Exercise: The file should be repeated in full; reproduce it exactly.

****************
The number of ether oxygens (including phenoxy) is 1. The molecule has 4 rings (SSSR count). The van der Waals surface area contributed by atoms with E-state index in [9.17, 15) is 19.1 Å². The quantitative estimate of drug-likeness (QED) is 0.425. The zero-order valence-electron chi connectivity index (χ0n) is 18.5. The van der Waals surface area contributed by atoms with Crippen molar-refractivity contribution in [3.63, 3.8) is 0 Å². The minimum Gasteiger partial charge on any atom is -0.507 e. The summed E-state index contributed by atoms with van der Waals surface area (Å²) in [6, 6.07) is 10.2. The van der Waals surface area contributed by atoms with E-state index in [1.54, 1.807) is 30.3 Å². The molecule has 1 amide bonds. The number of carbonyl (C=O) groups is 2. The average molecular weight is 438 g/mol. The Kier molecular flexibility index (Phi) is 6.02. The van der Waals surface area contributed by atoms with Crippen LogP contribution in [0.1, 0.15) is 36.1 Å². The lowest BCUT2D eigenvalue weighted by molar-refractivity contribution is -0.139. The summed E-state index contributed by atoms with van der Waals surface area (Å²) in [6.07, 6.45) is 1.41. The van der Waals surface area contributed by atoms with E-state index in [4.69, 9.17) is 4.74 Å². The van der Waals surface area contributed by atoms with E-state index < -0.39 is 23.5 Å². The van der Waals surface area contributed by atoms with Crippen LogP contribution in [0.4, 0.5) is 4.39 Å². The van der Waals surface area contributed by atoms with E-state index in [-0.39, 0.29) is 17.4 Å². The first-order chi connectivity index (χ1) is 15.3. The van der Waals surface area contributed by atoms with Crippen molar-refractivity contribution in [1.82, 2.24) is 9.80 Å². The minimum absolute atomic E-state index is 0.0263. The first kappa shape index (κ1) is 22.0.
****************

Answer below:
The number of ether oxygens (including phenoxy) is 1. The molecule has 4 rings (SSSR count). The van der Waals surface area contributed by atoms with E-state index in [9.17, 15) is 19.1 Å². The quantitative estimate of drug-likeness (QED) is 0.425. The zero-order valence-electron chi connectivity index (χ0n) is 18.5. The van der Waals surface area contributed by atoms with Crippen molar-refractivity contribution in [3.63, 3.8) is 0 Å². The minimum Gasteiger partial charge on any atom is -0.507 e. The summed E-state index contributed by atoms with van der Waals surface area (Å²) in [6, 6.07) is 10.2. The van der Waals surface area contributed by atoms with E-state index in [1.54, 1.807) is 30.3 Å². The molecule has 1 amide bonds. The number of carbonyl (C=O) groups is 2. The average molecular weight is 438 g/mol. The Kier molecular flexibility index (Phi) is 6.02. The van der Waals surface area contributed by atoms with Crippen LogP contribution in [0.1, 0.15) is 36.1 Å². The lowest BCUT2D eigenvalue weighted by molar-refractivity contribution is -0.139. The summed E-state index contributed by atoms with van der Waals surface area (Å²) in [6.07, 6.45) is 1.41. The van der Waals surface area contributed by atoms with E-state index in [4.69, 9.17) is 4.74 Å². The van der Waals surface area contributed by atoms with E-state index < -0.39 is 23.5 Å². The van der Waals surface area contributed by atoms with Crippen LogP contribution in [0.4, 0.5) is 4.39 Å². The van der Waals surface area contributed by atoms with E-state index in [-0.39, 0.29) is 17.4 Å². The first-order chi connectivity index (χ1) is 15.3. The van der Waals surface area contributed by atoms with Crippen molar-refractivity contribution in [1.82, 2.24) is 9.80 Å². The minimum absolute atomic E-state index is 0.0263. The first kappa shape index (κ1) is 22.0.